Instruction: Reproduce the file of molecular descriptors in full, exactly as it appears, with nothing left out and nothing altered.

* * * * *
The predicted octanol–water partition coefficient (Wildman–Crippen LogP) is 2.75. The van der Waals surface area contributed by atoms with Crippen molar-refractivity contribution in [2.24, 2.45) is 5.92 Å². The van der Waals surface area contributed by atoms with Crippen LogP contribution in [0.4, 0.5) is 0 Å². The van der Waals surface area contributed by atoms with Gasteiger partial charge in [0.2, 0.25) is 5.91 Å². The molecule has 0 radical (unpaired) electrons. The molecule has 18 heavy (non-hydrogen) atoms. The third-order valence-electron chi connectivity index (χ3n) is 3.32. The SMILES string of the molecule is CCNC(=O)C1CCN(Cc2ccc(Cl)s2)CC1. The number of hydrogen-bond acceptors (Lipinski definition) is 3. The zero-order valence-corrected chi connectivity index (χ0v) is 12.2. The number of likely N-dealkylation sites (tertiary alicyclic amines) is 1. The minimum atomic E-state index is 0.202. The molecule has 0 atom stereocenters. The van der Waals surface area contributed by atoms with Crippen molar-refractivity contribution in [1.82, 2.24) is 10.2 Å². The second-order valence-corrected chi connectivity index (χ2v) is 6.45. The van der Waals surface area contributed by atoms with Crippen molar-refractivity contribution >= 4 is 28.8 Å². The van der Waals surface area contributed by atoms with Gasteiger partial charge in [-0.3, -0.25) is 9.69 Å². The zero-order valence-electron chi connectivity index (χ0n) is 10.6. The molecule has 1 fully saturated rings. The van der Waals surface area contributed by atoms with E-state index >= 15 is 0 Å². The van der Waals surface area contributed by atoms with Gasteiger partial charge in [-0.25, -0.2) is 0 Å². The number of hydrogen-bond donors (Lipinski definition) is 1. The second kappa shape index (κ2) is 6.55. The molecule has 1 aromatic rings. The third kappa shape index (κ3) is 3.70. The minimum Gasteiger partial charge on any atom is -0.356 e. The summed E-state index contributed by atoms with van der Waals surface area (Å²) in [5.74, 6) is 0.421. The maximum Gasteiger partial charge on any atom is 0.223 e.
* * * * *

The predicted octanol–water partition coefficient (Wildman–Crippen LogP) is 2.75. The van der Waals surface area contributed by atoms with Crippen molar-refractivity contribution in [2.24, 2.45) is 5.92 Å². The van der Waals surface area contributed by atoms with Crippen LogP contribution in [0.4, 0.5) is 0 Å². The van der Waals surface area contributed by atoms with Gasteiger partial charge in [0.2, 0.25) is 5.91 Å². The molecule has 0 radical (unpaired) electrons. The molecule has 18 heavy (non-hydrogen) atoms. The third-order valence-electron chi connectivity index (χ3n) is 3.32. The SMILES string of the molecule is CCNC(=O)C1CCN(Cc2ccc(Cl)s2)CC1. The number of hydrogen-bond acceptors (Lipinski definition) is 3. The zero-order valence-corrected chi connectivity index (χ0v) is 12.2. The number of likely N-dealkylation sites (tertiary alicyclic amines) is 1. The minimum atomic E-state index is 0.202. The molecule has 0 atom stereocenters. The van der Waals surface area contributed by atoms with Crippen molar-refractivity contribution in [1.82, 2.24) is 10.2 Å². The second-order valence-corrected chi connectivity index (χ2v) is 6.45. The van der Waals surface area contributed by atoms with Crippen molar-refractivity contribution >= 4 is 28.8 Å². The van der Waals surface area contributed by atoms with Gasteiger partial charge in [-0.3, -0.25) is 9.69 Å². The zero-order valence-electron chi connectivity index (χ0n) is 10.6. The molecule has 1 fully saturated rings. The van der Waals surface area contributed by atoms with E-state index >= 15 is 0 Å². The van der Waals surface area contributed by atoms with Gasteiger partial charge in [-0.25, -0.2) is 0 Å². The number of hydrogen-bond donors (Lipinski definition) is 1. The second kappa shape index (κ2) is 6.55. The molecule has 1 aromatic rings. The third kappa shape index (κ3) is 3.70. The minimum Gasteiger partial charge on any atom is -0.356 e. The summed E-state index contributed by atoms with van der Waals surface area (Å²) in [5.74, 6) is 0.421. The maximum Gasteiger partial charge on any atom is 0.223 e.